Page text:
Nor do Mumbai and Bangalore. Both are prime examples of cities getting reduced to no more than colonies of the states to which they belong. Whatever the size of these cities, the number of MLAs they send to the assembly is a fraction of the majority. So a Deve Gowda, Dharam Singh, Sushil Kumar Shinde or Vilasrao Deshmukh is not heart broken if the city rots. The resource that the city generates, particularly taxes and sale of real estate, is happily moved to the countryside because that is where the votes are. In our post-May 2004 Rural versus Urban discourse, this has become even more convenient. You ask Gowda or Dharam Singh why Bangalore is languishing and their first, instinctive answer is, but what about the poor in the villages? That running a state versus nurturing a city is not a zero sum game is beyond the comprehension of our politicians. Maharashtra's Deputy Chief Minister R.R. Patil personifies this. Through the peak of the Mumbai crisis he has been missing in action. Could he have ignored his constituency similarly? His only "contribution" to Mumbai has been the closure of dance bars so he can probably score a few points with his voters back home because he stopped at least one "immoral" activity in that big, bad city of the rich.
If some focus has now returned on Bangalore, it is because of the collective pressure from the captains of its tech industry, media and the Congress high command. In Mumbai, just the magnitude of the calamity, the humiliation of having to air-drop food packets in India's largest, richest metro, will force some change. How long for, nobody can say. Already the state's politicians have begun complaining about the flooded interiors getting ignored because of the focus on Mumbai. Many of Mumbai's angry leading lights have been asking for drastic action. Free the city from the clutches of the state's politicians, make it autonomous, give it a mayor with the powers of a Giuliani or Bloomberg. Or, that it should simply refuse to pay taxes. These are shots fired in anger but none of this is going to happen. In no state will political interests allow their crown jewels to go away. Forget Maharashtra and Karnataka, do you even imagine Andhra Pradesh and Tamil Nadu letting Hyderabad or Chennai become union territories?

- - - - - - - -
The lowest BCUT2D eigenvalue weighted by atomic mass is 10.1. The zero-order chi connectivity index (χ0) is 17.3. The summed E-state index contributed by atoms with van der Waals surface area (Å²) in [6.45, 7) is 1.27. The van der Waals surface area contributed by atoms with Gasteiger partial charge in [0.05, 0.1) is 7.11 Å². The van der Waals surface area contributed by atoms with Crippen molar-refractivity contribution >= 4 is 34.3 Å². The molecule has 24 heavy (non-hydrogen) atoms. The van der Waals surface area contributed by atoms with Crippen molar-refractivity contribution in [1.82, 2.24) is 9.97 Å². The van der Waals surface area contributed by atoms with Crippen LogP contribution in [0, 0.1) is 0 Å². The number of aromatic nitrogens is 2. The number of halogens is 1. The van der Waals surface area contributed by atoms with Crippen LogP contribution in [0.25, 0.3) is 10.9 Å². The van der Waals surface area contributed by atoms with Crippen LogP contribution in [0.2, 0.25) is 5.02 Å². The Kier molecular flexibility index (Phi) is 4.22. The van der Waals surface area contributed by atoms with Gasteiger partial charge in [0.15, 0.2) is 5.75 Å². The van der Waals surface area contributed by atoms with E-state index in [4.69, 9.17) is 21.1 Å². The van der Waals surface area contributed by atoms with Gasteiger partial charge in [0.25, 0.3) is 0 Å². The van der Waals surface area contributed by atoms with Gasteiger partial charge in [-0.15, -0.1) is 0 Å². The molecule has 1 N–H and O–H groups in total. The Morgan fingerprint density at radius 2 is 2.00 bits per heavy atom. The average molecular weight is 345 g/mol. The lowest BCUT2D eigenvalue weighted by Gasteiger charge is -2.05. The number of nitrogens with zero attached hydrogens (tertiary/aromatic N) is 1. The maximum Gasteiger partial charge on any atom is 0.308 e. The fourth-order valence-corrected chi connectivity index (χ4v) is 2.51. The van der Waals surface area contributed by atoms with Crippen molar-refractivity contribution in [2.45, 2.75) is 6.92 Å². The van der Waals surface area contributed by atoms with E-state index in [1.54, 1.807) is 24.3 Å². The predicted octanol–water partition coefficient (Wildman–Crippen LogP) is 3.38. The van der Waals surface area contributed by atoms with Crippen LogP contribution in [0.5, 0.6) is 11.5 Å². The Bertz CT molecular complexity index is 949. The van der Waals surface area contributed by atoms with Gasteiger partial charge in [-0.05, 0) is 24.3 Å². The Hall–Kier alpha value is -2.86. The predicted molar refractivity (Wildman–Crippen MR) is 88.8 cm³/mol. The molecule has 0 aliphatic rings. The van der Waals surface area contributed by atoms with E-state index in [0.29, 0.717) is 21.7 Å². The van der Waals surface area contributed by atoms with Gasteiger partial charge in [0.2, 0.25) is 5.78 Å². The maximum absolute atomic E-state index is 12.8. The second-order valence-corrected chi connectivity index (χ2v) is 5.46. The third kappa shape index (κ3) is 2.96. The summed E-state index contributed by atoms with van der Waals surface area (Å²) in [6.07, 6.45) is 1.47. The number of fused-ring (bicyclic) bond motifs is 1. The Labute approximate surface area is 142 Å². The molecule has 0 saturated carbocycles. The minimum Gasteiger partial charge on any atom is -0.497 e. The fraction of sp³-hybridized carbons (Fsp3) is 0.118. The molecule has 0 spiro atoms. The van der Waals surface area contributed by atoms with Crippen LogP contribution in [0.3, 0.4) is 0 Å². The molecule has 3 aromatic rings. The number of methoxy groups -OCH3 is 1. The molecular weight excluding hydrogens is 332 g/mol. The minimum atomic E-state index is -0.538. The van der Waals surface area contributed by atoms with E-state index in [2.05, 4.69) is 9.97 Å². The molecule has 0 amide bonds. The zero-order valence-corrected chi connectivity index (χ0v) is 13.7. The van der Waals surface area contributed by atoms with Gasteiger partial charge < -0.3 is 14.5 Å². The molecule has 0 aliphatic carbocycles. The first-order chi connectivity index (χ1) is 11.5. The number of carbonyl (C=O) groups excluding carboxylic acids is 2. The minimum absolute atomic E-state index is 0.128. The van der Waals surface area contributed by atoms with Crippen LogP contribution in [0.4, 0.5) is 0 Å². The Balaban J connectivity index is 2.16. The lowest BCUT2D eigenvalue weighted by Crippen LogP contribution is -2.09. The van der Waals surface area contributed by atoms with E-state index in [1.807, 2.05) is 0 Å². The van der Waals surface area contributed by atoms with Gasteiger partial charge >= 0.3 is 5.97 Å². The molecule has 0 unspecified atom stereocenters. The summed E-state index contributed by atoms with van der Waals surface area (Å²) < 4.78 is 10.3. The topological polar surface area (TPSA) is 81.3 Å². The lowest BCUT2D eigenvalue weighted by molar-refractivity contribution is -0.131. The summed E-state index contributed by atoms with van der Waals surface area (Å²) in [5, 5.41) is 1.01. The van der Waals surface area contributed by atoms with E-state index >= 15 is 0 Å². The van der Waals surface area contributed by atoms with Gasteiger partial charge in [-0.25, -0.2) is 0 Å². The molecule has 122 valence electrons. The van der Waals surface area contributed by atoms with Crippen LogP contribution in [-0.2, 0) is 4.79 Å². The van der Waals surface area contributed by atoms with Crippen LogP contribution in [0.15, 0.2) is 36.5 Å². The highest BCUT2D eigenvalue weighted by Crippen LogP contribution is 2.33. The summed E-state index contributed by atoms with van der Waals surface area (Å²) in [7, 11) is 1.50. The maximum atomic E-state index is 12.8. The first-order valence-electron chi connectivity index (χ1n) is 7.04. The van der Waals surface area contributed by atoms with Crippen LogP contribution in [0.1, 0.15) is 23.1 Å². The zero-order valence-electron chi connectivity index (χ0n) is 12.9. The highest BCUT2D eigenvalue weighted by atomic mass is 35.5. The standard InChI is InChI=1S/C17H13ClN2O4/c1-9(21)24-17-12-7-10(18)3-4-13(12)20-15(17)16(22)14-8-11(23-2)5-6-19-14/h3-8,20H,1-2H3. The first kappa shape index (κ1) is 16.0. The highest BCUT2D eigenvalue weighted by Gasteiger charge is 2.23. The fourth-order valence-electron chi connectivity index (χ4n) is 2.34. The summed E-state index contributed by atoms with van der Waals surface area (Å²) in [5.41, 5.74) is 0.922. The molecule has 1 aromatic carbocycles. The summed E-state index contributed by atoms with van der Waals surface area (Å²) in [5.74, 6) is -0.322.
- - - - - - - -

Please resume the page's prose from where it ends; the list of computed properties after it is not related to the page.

But you have to find a solution for the cities and change the nature of the discourse from Rural versus Urban to Rural and Urban. Learn from Buddhadeb Bhattacharjee. He had such an unchallenged sway over the Bengal countryside and yet saw the wisdom of investing in Kolkata. It is no surprise that, besides Delhi, it is the only other large city that is getting better. And its people are rewarding him by voting Left, something they had eschewed so far. Now you know why Mamata-di is so angry.
But most politicians do not have similar foresight. So, while they will neither invest time, money nor emotion in their cities, nor allow them to break free of state government control, can you at least take them and their governments away from them? In the US, for example, almost no major city is the seat of the government of the state to which it belongs. The capital of New York state is in quiet Albany and California's is not in Los Angeles or San Francisco but in nondescript Sacramento. What if you shifted the capital of Maharashtra to, say Satara or Sangli, and Karnataka's to Hubli or even Mysore. It would de-congest Mumbai and Bangalore, save them from some day-to-day politicking and also result in the building of more cities. An added, but significant, bonus will be the opportunity for politicians to make lots more money in real estate as land is acquired and prices boom around the new capital. This is one reason Gurgaon and Noida have been allowed to bloom so nicely by politicians of Uttar Pradesh and Haryana. This could also address independent India's one big failing — its inability to build new cities in the manner the Chinese have done. The idea may look far-fetched for now, but let's at least start talking about it.